The next step for Warren is to play well enough to make the cut.

“The cut will take care of itself. As long as I play good, solid golf, I should be inside the cut level,” Warren said.

“Shawn’s got above tour-average distance. He can hit all the shots you see guys hitting on TV, it’s just a matter of doing it consistently,” Seavey said. “Shawn’s got the power to compete with those guys.”


TPC Harding Park, a municipal course, normally is a par-72 layout. For the PGA Championship, two of the par 5s will be converted to par 4s and the course have been lengthened to a 7,234-yard par-70 layout, with longer rough, faster greens, and narrower landing areas.

“It’s a big park, a great course for me,” said Warren, who played one round there about five years ago.

As an amateur, Warren won a state high school championship (2002), the Charlie’s Maine Open (2004), the Maine Amateur (2006) and posted the low-scoring average each of his four seasons at Marshall University.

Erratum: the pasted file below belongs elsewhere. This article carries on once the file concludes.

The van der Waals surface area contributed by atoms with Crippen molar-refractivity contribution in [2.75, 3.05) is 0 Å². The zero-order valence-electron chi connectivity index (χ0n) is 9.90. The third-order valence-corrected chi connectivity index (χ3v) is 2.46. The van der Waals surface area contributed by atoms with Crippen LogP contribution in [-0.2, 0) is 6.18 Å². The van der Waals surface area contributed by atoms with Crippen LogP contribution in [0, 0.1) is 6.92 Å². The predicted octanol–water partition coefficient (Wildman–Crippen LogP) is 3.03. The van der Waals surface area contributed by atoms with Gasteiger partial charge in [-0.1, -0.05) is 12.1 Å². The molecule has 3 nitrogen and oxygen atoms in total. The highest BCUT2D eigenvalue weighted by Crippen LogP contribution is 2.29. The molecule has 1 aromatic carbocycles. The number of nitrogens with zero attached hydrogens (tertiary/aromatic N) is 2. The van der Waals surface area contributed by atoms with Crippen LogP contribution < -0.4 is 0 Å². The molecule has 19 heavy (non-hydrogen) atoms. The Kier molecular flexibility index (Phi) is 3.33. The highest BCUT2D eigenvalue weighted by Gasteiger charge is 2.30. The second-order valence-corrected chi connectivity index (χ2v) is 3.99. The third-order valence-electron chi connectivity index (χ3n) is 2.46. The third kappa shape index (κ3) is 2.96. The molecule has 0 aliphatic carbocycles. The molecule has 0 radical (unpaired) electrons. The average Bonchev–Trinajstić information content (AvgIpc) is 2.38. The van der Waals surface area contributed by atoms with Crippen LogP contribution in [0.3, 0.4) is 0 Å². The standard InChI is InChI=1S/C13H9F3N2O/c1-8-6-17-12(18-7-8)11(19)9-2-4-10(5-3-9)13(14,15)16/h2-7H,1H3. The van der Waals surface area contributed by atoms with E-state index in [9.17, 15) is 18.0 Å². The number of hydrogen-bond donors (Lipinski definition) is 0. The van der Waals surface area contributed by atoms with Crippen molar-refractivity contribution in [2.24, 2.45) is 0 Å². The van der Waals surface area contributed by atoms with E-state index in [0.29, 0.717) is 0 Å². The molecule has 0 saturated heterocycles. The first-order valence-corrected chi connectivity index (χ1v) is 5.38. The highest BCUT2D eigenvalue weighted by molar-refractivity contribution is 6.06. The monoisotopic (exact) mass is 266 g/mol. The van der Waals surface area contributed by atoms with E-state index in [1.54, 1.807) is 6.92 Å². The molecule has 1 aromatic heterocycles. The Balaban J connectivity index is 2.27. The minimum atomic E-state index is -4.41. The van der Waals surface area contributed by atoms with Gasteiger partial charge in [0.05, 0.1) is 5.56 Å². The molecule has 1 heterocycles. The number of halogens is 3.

Now his game is at a much higher level, honed by professional successes and near-misses, and packing a powerful drive that he carries over 300 yards.

“I think that he proved that, the last time we were out there in St. Louis,” McCurdy said. “He got off to a little bit of a rocky start in that first round and I think you can attribute that to just the newness of everything. But we were getting comments from other players, asking Shawn things like, ‘How many PGA Tour events have you played in?’ Those guys were shocked that he hadn’t played in any PGA events before.”

Warren has no intention of stopping after his second appearance.

“I’m hoping this isn’t my last by any means,” he said. “I’m thinking with my game, I could see eight of these (PGA Championships). Once I broke through that door, I planned on playing every single year. It definitely feels good to be going back out.”